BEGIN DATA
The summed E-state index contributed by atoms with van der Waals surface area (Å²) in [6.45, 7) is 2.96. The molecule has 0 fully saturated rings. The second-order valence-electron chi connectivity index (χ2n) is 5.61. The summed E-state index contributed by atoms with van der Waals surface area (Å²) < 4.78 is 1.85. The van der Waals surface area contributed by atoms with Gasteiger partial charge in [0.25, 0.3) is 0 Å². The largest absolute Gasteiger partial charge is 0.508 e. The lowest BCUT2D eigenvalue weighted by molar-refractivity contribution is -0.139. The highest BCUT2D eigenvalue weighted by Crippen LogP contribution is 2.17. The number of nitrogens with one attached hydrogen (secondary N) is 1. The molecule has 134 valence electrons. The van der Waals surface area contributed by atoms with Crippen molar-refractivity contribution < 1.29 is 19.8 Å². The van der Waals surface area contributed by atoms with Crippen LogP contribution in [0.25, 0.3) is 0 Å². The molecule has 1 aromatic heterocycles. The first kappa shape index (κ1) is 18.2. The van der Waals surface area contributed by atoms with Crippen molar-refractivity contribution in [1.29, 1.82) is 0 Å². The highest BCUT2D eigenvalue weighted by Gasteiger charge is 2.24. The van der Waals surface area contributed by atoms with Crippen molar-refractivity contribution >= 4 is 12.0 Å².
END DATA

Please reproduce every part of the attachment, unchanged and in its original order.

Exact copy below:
The summed E-state index contributed by atoms with van der Waals surface area (Å²) in [6.45, 7) is 2.96. The molecule has 0 fully saturated rings. The second-order valence-electron chi connectivity index (χ2n) is 5.61. The summed E-state index contributed by atoms with van der Waals surface area (Å²) < 4.78 is 1.85. The van der Waals surface area contributed by atoms with Gasteiger partial charge in [0.25, 0.3) is 0 Å². The largest absolute Gasteiger partial charge is 0.508 e. The lowest BCUT2D eigenvalue weighted by molar-refractivity contribution is -0.139. The highest BCUT2D eigenvalue weighted by Crippen LogP contribution is 2.17. The number of nitrogens with one attached hydrogen (secondary N) is 1. The molecule has 134 valence electrons. The van der Waals surface area contributed by atoms with Crippen molar-refractivity contribution < 1.29 is 19.8 Å². The van der Waals surface area contributed by atoms with Crippen LogP contribution in [0.25, 0.3) is 0 Å². The molecule has 1 aromatic heterocycles. The first kappa shape index (κ1) is 18.2. The van der Waals surface area contributed by atoms with Crippen molar-refractivity contribution in [1.29, 1.82) is 0 Å². The highest BCUT2D eigenvalue weighted by Gasteiger charge is 2.24. The van der Waals surface area contributed by atoms with Crippen molar-refractivity contribution >= 4 is 12.0 Å².